Tax scheme is a game plan for Nightmario Bros
PERHAPS it's no coincidence that Mario – the world's best known computer game character – is a plumber who can perform all manner of tricks for coins, but never seems to do any proper plumbing.
My job was simple: to retile the en-suite bathroom; acquire and install a new shower with a glass cubicle and doors and to incorporate the existing white enamelled shower floor pan. The tiler was a dream. He did his job well and efficiently.
But the plumber was a complete Nightmario.
First off he tried to persuade me that I needed an expensive power shower, not the gravity fed version I wanted. Next he tried to steer me into getting rid of the existing shower pan – a heavy enamelled metal affair – in favour of a brand new plastic version. The old one wouldn't clean up well he argued – it would spoil the finished room; he'd take it right away for me.
It was after he'd gone that I noticed the upside down "this way up" stickers on the base of the new glass shower doors – just before the chrome shower tap handle fell off and chipped my precious enamel shower pan floor.
At this point I should warn that I am severely biased against plumbers – to me they are the Nightmario Brotherhood.
I might be the exception to the rule and I might be exceptionally unlucky, but in 17 years of being a home owner I have yet to encounter one plumber that I could truly recommend to a friend.
There are Nightmarios in all Irish trades – carpentry, electrics, building, plumbing. Aside from shoddy work, they are expert upsellers and make a heap of their coinage by upscaling your bills and, along with them, their labour costs and margins.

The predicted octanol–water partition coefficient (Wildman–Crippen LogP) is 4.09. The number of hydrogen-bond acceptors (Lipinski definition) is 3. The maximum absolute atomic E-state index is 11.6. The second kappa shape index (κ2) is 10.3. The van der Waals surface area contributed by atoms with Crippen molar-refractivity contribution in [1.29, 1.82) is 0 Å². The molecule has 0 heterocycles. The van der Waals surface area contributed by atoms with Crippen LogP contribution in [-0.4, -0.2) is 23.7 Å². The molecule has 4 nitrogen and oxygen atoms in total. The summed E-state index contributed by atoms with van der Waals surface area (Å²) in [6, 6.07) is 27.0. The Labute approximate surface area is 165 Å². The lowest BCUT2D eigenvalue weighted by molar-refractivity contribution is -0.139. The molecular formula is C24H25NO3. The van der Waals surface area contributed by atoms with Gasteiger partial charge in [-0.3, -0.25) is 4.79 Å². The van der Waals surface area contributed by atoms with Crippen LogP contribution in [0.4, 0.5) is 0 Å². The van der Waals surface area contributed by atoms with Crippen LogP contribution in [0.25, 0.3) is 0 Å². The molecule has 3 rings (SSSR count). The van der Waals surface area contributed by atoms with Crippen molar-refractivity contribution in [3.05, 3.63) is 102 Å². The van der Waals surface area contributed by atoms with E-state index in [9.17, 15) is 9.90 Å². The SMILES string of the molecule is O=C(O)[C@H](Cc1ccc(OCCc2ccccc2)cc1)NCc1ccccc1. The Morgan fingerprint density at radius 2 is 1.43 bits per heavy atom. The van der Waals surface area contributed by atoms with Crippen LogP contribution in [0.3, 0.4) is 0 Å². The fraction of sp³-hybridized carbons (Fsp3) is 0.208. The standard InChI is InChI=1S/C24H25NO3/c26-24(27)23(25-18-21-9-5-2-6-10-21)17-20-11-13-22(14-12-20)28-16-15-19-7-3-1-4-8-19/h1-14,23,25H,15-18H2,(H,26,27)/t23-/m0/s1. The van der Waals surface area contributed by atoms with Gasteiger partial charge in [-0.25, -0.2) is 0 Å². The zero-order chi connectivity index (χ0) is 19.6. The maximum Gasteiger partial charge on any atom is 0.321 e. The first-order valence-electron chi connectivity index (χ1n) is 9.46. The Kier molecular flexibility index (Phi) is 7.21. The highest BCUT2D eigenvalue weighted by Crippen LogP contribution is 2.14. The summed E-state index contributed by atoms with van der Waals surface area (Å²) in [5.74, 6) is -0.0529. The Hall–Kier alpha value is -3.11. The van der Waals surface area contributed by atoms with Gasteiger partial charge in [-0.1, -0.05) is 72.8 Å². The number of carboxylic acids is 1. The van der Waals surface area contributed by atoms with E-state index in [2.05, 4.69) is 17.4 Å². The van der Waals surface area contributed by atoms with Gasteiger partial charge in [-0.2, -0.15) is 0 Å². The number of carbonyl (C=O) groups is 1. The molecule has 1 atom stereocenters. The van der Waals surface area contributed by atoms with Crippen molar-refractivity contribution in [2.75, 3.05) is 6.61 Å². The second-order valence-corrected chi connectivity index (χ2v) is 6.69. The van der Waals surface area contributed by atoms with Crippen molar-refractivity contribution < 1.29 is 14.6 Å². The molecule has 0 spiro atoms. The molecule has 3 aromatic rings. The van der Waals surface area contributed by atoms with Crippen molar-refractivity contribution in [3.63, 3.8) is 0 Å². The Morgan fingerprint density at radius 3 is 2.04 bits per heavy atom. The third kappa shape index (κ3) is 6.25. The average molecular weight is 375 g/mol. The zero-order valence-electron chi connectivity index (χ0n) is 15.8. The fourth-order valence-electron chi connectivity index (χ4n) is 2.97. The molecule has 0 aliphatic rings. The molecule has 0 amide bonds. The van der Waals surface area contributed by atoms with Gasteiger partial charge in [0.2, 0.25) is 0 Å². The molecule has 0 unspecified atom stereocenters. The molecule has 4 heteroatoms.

Upselling is persuading you that you need more doing than you do. It's not illegal and it's good business for those who can pitch it. But you pay out more than you need to spend.
In contrast, over-ordering is akin to stealing. Dodgy tradesmen make substantial chump change by deliberately over-ordering materials, which you end up paying for. When the expected surplus is left over, they'll kindly offer to take it away and dump it. But they'll sell that material for a profit to future clients.
Which brings us neatly to the new tax credit scheme for home improvements.
For sure this scheme represents a welcome boost for the majority of struggling and honourable builders and tradesmen out there and a great opportunity for homeowners to save money on big domestic jobs. Technically, it should also help clear out a good deal of dodgy operators because claims are only valid from the work of tax compliant traders.
But by giving the contractor control over everything, it's also a cash charter made for the Nightmario Brotherhood. Because, contrary to popular belief, plenty of dodgy builders, plumbers and carpenters are also tax compliant.
The dodgy operators have already been salivating at the Budget measure's stipulation that the homeowner can't get the tax cash back unless the whole job is firmly in the hands of the professional. This means the acquisition of all the materials, components and parts required for the job.
Party time for Nightmario.
So if you're planning to get a big domestic upgrade done under the new home improvement incentive scheme, do yourself a big favour: Do your online research on prices. Go out virtual shopping for the parts and materials and write the details down for future reference.
Otherwise, you could end up having a complete Nightmario.